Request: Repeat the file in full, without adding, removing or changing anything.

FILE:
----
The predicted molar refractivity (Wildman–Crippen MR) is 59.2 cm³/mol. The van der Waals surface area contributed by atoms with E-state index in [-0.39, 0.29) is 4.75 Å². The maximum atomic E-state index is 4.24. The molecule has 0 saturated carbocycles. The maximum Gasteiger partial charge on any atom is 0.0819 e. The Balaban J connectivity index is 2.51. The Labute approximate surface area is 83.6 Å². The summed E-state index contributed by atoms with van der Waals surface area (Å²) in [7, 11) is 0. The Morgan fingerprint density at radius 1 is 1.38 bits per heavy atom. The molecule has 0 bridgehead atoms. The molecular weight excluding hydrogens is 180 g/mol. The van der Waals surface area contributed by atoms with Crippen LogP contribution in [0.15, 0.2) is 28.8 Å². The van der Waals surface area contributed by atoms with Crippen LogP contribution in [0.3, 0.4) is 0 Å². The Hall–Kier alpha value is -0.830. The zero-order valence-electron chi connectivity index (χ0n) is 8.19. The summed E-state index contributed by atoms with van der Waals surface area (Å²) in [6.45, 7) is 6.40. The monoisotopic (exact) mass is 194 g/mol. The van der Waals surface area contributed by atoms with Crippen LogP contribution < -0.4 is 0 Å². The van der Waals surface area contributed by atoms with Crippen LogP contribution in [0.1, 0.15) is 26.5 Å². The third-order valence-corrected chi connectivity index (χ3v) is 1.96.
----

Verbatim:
The predicted molar refractivity (Wildman–Crippen MR) is 59.2 cm³/mol. The van der Waals surface area contributed by atoms with E-state index in [-0.39, 0.29) is 4.75 Å². The maximum atomic E-state index is 4.24. The molecule has 0 saturated carbocycles. The maximum Gasteiger partial charge on any atom is 0.0819 e. The Balaban J connectivity index is 2.51. The Labute approximate surface area is 83.6 Å². The summed E-state index contributed by atoms with van der Waals surface area (Å²) in [7, 11) is 0. The Morgan fingerprint density at radius 1 is 1.38 bits per heavy atom. The molecule has 0 bridgehead atoms. The molecular weight excluding hydrogens is 180 g/mol. The van der Waals surface area contributed by atoms with Crippen LogP contribution in [0.15, 0.2) is 28.8 Å². The van der Waals surface area contributed by atoms with Crippen LogP contribution in [0.3, 0.4) is 0 Å². The Hall–Kier alpha value is -0.830. The zero-order valence-electron chi connectivity index (χ0n) is 8.19. The summed E-state index contributed by atoms with van der Waals surface area (Å²) in [6.45, 7) is 6.40. The monoisotopic (exact) mass is 194 g/mol. The van der Waals surface area contributed by atoms with Crippen LogP contribution < -0.4 is 0 Å². The van der Waals surface area contributed by atoms with Crippen LogP contribution in [0.1, 0.15) is 26.5 Å². The third-order valence-corrected chi connectivity index (χ3v) is 1.96.